The first change relates to cases when the defendant elected trial and solicitors had been restricted to the fixed fee, even though the Crown did not proceed at all, and the defendant is acquitted on the order of a judge. In these cases, provided the case goes beyond the plea and case management hearing, a cracked trial fee will be paid

The second change will effect significant improvements to cashflow. A litigator may make a claim for an interim payment of profit costs at one or both of two stages in proceedings.

The first stage is where a ‘not guilty’ plea is entered following a plea and case management hearing (unless it was on a defence election), or alternatively, where a retrial is ordered and representation has been transferred to a new litigator. The interim payment at this stage of proceedings is set at 75% of the cracked trial rate plus any uplifts. Where a retrial is ordered and representation transferred to a new litigator, the payment is set at 50%. The determination of the cracked trial rate will depend on the number of pages of prosecution evidence (PPE) served on the court and the classification of the offence into which the case falls.

The second stage is where a trial has commenced that is expected to last for 10 or more days. Either the basic or the final fee calculated in accordance with the schedule is payable. The trial is presumed to last one day

The key elements of a claim

A series of decisions from cost judges have clarified issues that are central to the recovery of the correct value of graduated fees.

Solicitors should be willing to use their rights of appeal to the Senior Courts Cost Office on the form which now appears as schedule 3 in the Practice Direction (Costs in Criminal Cases) [2013] EWCA Crim 1632. There are four critical areas.

1. The number of cases

There are as many cases as there are indictments and only a formal joinder order prevents more than one claim, albeit with uplifts (R v Hussain [2011] 4 Costs LR 689 and R v Bowen [2011] 4 Costs LR 693). The fact that cases are listed together for directions and adjourned together or listed together for sentence or sentenced together is not enough to make them a single case (see R v Forrester [2012] 4 Costs LR 811 and R v Ototo SCCO 8/11). Where an indictment was quashed because a husband cannot conspire with his wife, and a new indictment is preferred containing a specific allegation, that becomes a second case. It is not purely a tidying up exercise (R v Sharif SCCO 168/13 ).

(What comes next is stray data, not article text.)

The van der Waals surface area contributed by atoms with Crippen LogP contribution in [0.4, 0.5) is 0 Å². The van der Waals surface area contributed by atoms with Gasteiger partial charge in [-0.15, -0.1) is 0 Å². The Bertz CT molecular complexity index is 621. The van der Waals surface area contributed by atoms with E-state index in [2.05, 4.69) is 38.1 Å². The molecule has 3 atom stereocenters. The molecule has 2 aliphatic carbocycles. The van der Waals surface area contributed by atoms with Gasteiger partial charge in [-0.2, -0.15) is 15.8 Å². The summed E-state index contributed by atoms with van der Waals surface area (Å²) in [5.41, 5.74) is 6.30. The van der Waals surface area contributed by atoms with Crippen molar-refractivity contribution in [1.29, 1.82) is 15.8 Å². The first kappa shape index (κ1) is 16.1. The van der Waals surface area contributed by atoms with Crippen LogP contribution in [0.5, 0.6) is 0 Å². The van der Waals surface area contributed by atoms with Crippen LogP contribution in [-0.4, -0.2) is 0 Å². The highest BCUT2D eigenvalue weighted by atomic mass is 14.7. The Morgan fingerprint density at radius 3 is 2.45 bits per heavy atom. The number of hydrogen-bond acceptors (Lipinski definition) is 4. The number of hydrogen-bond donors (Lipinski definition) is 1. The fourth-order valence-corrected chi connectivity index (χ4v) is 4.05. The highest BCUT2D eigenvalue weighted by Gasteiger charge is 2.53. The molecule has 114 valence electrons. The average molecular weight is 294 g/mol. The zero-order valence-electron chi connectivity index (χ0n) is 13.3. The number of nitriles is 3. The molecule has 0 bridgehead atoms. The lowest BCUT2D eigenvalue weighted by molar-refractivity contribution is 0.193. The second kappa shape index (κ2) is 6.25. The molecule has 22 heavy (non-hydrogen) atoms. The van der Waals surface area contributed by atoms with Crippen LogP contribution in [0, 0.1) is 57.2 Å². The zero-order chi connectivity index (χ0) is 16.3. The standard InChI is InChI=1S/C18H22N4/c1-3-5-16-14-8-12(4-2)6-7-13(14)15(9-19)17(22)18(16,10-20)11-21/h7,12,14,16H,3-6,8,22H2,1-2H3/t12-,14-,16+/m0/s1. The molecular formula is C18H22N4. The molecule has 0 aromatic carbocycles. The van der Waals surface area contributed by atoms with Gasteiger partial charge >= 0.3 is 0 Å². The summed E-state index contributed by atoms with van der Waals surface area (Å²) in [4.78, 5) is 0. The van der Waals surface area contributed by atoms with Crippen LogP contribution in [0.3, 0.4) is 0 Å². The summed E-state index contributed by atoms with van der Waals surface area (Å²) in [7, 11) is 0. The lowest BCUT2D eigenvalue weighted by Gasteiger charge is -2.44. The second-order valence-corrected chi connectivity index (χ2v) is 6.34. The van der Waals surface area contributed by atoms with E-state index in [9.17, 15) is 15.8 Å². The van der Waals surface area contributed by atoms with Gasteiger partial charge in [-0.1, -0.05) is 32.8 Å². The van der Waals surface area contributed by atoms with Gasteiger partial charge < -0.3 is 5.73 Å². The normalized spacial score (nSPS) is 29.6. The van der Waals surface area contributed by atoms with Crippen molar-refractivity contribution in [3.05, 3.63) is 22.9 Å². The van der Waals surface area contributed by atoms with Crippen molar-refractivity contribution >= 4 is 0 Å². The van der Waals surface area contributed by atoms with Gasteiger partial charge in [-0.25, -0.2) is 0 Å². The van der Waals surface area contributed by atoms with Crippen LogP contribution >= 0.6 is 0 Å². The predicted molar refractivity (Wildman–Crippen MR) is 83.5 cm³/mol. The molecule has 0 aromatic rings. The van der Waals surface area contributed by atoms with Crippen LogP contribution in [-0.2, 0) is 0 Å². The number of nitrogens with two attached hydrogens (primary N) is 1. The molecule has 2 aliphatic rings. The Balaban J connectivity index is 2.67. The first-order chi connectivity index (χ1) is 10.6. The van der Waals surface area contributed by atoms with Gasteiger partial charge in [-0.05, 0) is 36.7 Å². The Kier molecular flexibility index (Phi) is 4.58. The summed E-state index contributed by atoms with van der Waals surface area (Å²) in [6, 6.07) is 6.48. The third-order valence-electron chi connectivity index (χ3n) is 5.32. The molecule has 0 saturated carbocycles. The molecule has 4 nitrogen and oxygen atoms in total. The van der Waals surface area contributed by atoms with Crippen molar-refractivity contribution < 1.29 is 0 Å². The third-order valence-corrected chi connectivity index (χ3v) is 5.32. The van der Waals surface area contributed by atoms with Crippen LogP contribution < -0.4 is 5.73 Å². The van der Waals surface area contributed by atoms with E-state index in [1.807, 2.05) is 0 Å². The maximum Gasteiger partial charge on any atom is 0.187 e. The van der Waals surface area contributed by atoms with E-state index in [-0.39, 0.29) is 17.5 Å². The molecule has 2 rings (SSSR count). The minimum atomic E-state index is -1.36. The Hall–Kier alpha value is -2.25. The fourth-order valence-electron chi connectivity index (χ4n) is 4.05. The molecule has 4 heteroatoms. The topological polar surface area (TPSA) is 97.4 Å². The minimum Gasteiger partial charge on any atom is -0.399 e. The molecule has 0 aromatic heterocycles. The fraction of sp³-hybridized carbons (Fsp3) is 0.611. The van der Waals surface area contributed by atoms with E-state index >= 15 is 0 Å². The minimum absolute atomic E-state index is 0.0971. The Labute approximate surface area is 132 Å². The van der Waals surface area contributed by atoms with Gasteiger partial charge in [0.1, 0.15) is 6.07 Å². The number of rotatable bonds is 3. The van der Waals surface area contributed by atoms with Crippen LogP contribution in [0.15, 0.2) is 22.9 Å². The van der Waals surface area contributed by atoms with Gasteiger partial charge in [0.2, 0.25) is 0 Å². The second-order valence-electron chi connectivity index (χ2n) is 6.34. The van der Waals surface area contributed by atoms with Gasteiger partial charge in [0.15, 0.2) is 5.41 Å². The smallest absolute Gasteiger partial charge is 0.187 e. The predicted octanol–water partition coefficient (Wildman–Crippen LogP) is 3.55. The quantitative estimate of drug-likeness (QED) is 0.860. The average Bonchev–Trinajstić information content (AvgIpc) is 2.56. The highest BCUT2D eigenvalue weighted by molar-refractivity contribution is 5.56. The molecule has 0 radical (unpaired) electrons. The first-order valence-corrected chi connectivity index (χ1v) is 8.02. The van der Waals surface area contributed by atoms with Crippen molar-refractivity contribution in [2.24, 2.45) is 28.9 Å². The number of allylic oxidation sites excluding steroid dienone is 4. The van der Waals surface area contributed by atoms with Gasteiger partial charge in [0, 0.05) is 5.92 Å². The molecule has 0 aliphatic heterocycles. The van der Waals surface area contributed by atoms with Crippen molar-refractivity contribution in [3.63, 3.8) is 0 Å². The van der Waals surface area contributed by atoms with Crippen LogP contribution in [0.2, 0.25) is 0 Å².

2. The classification

The costs judges will look behind the formal terms of an indictment to see the true nature of the allegation made against a particular defendant. Thus in R v Nutting [2013] Costs LR 1037 the matter was treated as an aggravated burglary, although a mere burglary was asserted by the indictment.  This moved the case into classification H. However, where a case is in that classification the authorities must consider whether there is a more appropriate category for the case. In a case of aggravated burglary, the more appropriate category was category B.  In Environment Agency v Flannagan Tones and Abraham SCCO 215/13 the case would normally have fallen in class H. However, because the work done by the solicitors was equivalent to that they would have undertaken in a fraud trial and the Crown alleged dishonesty, the more appropriate category was category K.

3. The categorisation

Where a trial is abandoned for any reason and proceeds to a retrial, solicitors do not have to deliver their bill of costs until the end of the retrial (R v Hart Badger [2013] 1 Costs LR 181). A decision on how to bill the matter should be postponed until the end of the retrial. On some occasions, it will be better to claim a trial and a retrial, particularly if substantial prosecution papers of evidence have been served between the two, but on others it will be advantageous to add the length of the two trials together and treat them as a single trial. The decision in R v Cato SCCO [2012] and also in R v Seivwright [2011] 2 Costs LR 327 had initially caused difficulty.